AA: You’ve attributed a lot of your success to the opportunities that were presented to you in college. Would you still advise young black men attend college to have a career in entertainment?
DF:Yes, I absolutely would. What people sometimes don’t understand about college is that it’s not so much about the degree as it is about the learning experience and the life experience that college gives you. I think it’s really, really important, no matter what field you want to go into, entertainment included, that you still consider a four year institution or at least the college experience. The college experience helps prepare you for life. It helps you build your network and it shows you how to deal with other people. No matter how talented you are, those are life skills that you can apply to any field. There were a number of times where I was given the opportunity to drop out of college and work full time. I said no because I knew that if the opportunities were available to me then they would be available to me upon graduation and they were. I’m so thankful that I have my degree. It’s one of the best experiences that I had in my life. In terms of your career, so many times you just want to get there and you over look some of the most vital and important experiences in life, which includes college. I would recommend the college experience because it will absolute enrich your life.
AA: You speak very highly about your experiences as an intern for Handprint Entertainment (Benny Medina) and Overbrook Entertainment (Will Smith). What kept you humble and hungry during your experiences as an intern?
DF: You don’t have anything! (laughs) As an intern, the only thing you have is a hope and a dream. If you can’t be humble as an intern, you’ve got a long way to go in this business. I didn’t know anything but I really wanted to grow and become great in this business. I was given these phenomenal opportunities to get my career started so my one goal was to do everything I could, to not only learn, but to be helpful in the process. I couldn’t think of any other way to do it. Because of where I wanted to be and what I wanted to do in this industry, the only choice was to stay humble and focused.
AA: How would you advise young scriptwriters to get the attention of studios and distributors? In addition to working with Overbrook, where do you go to find scripts that have great film potential?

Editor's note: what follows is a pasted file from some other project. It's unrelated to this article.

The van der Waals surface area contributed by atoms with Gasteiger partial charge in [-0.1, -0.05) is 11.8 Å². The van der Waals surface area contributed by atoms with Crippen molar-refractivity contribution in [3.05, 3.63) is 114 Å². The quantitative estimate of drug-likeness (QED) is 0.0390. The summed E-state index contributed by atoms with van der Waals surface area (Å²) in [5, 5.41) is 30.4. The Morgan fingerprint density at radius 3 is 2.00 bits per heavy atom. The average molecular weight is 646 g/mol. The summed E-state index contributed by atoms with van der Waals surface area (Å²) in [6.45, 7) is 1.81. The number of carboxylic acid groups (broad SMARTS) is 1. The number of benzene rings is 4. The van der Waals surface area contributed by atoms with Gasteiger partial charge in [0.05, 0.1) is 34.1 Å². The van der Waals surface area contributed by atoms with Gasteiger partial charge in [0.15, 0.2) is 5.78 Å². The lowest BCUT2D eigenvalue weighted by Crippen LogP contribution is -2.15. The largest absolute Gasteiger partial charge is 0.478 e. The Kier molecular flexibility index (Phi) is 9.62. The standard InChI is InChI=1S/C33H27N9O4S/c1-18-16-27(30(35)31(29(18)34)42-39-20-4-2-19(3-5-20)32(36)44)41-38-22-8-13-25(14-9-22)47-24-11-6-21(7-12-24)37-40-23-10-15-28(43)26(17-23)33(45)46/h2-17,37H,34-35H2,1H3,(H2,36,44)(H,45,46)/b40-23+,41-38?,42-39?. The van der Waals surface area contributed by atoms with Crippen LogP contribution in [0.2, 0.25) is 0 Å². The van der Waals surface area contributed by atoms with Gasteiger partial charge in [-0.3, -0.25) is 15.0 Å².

DF: A lot of times executives like myself rely upon producers, agents and managers to bring us material and make us aware of who the new voices are. That’s usually where we find out who are the new writers and filmmakers. They come from our relationships with agents, directors, producers and managers. If you’re a young writer, the goal should be to get yourself on the radar of a literary manager, an agent or a producer who can help become a cheerleader for you in the business.
AA: From when you initially started at Columbia Tristar Pictures, how has the movie industry evolved? What are some trends that you are seeing in your industry?
DF: Here’s my feeling, at the end of the day if you’re referring to a writer or a director and asking what it is that they need to know, I think trends are irrelevant. I think what’s most important is finding your voice as a writer, director or producer and letting your voice be heard. There are movies that people write and get made and it doesn’t subscribe to the current trend at the box office. You’d never think it would work but it does. Then there are other movies that follow exactly what the trends are doing and they don’t work. So I try to encourage people to follow their passion. Write and direct the movies that are consistent with who you are and how you want to be perceived. Trust and believe that the better you become at your job, the more successful you’re going to be regardless of the trends.
DF: I think if I had to do it all over again, I probably would have taken more literature courses. Studying classic literature and knowing what really great stories are made of is so important. I think getting a degree in literature and Liberal Arts and having a really good foundation on the art of story telling is essential. If I had the chance to do my education over again, I would have taken classes that would have given me a little more of that knowledge. It’s important to writers, directors, producers and even executives to have that language because so many decisions that we make about the films that will be made are often based on stories that come from classic literature. So being well read and knowledgeable of those types of stories is a huge asset to anyone’s career in this business.
WAIT! There’s more DeVon Franklin! Read Part 2 of our interview at ZonDAmour.com
*Special Thanks to Laura and The Front Page Firm for coordinating!*